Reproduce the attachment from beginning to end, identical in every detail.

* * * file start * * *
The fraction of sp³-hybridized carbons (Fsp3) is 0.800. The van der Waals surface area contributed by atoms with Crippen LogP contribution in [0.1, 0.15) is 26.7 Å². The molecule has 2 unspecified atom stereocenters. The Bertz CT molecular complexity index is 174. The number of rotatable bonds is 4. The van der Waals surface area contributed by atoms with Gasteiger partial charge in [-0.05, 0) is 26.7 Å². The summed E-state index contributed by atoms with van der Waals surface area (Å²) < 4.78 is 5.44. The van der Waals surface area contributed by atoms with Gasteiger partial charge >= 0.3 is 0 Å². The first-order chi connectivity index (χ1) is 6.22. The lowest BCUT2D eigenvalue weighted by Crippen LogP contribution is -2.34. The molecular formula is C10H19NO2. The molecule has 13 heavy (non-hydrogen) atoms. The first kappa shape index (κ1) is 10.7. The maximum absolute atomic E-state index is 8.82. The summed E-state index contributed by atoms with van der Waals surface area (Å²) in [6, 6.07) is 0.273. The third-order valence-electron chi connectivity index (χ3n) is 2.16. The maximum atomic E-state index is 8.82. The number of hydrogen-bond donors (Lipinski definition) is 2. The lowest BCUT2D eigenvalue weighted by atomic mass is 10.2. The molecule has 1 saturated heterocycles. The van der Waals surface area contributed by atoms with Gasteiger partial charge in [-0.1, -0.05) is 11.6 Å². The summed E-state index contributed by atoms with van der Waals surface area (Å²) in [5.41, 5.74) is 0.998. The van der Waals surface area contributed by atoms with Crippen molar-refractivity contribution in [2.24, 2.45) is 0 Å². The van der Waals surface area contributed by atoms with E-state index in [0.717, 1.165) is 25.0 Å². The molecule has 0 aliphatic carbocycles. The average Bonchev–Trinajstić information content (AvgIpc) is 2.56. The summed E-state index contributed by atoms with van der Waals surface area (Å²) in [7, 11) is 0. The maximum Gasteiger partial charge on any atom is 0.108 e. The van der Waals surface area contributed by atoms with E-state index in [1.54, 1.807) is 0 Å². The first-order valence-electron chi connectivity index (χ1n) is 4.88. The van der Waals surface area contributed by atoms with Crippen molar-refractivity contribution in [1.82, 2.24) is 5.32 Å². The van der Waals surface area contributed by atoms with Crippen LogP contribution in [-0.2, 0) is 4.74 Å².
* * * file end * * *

The fraction of sp³-hybridized carbons (Fsp3) is 0.800. The van der Waals surface area contributed by atoms with Crippen LogP contribution in [0.1, 0.15) is 26.7 Å². The molecule has 2 unspecified atom stereocenters. The Bertz CT molecular complexity index is 174. The number of rotatable bonds is 4. The van der Waals surface area contributed by atoms with Gasteiger partial charge in [-0.05, 0) is 26.7 Å². The summed E-state index contributed by atoms with van der Waals surface area (Å²) < 4.78 is 5.44. The van der Waals surface area contributed by atoms with Gasteiger partial charge >= 0.3 is 0 Å². The first-order chi connectivity index (χ1) is 6.22. The lowest BCUT2D eigenvalue weighted by Crippen LogP contribution is -2.34. The molecular formula is C10H19NO2. The molecule has 13 heavy (non-hydrogen) atoms. The first kappa shape index (κ1) is 10.7. The maximum absolute atomic E-state index is 8.82. The summed E-state index contributed by atoms with van der Waals surface area (Å²) in [6, 6.07) is 0.273. The third-order valence-electron chi connectivity index (χ3n) is 2.16. The maximum atomic E-state index is 8.82. The number of hydrogen-bond donors (Lipinski definition) is 2. The lowest BCUT2D eigenvalue weighted by atomic mass is 10.2. The molecule has 1 saturated heterocycles. The van der Waals surface area contributed by atoms with Gasteiger partial charge in [-0.1, -0.05) is 11.6 Å². The summed E-state index contributed by atoms with van der Waals surface area (Å²) in [5.41, 5.74) is 0.998. The van der Waals surface area contributed by atoms with Crippen molar-refractivity contribution in [2.24, 2.45) is 0 Å². The van der Waals surface area contributed by atoms with E-state index in [0.717, 1.165) is 25.0 Å². The molecule has 0 aliphatic carbocycles. The average Bonchev–Trinajstić information content (AvgIpc) is 2.56. The summed E-state index contributed by atoms with van der Waals surface area (Å²) in [7, 11) is 0. The maximum Gasteiger partial charge on any atom is 0.108 e. The van der Waals surface area contributed by atoms with E-state index in [1.54, 1.807) is 0 Å². The first-order valence-electron chi connectivity index (χ1n) is 4.88. The van der Waals surface area contributed by atoms with Crippen molar-refractivity contribution in [1.82, 2.24) is 5.32 Å². The van der Waals surface area contributed by atoms with Crippen LogP contribution in [-0.2, 0) is 4.74 Å².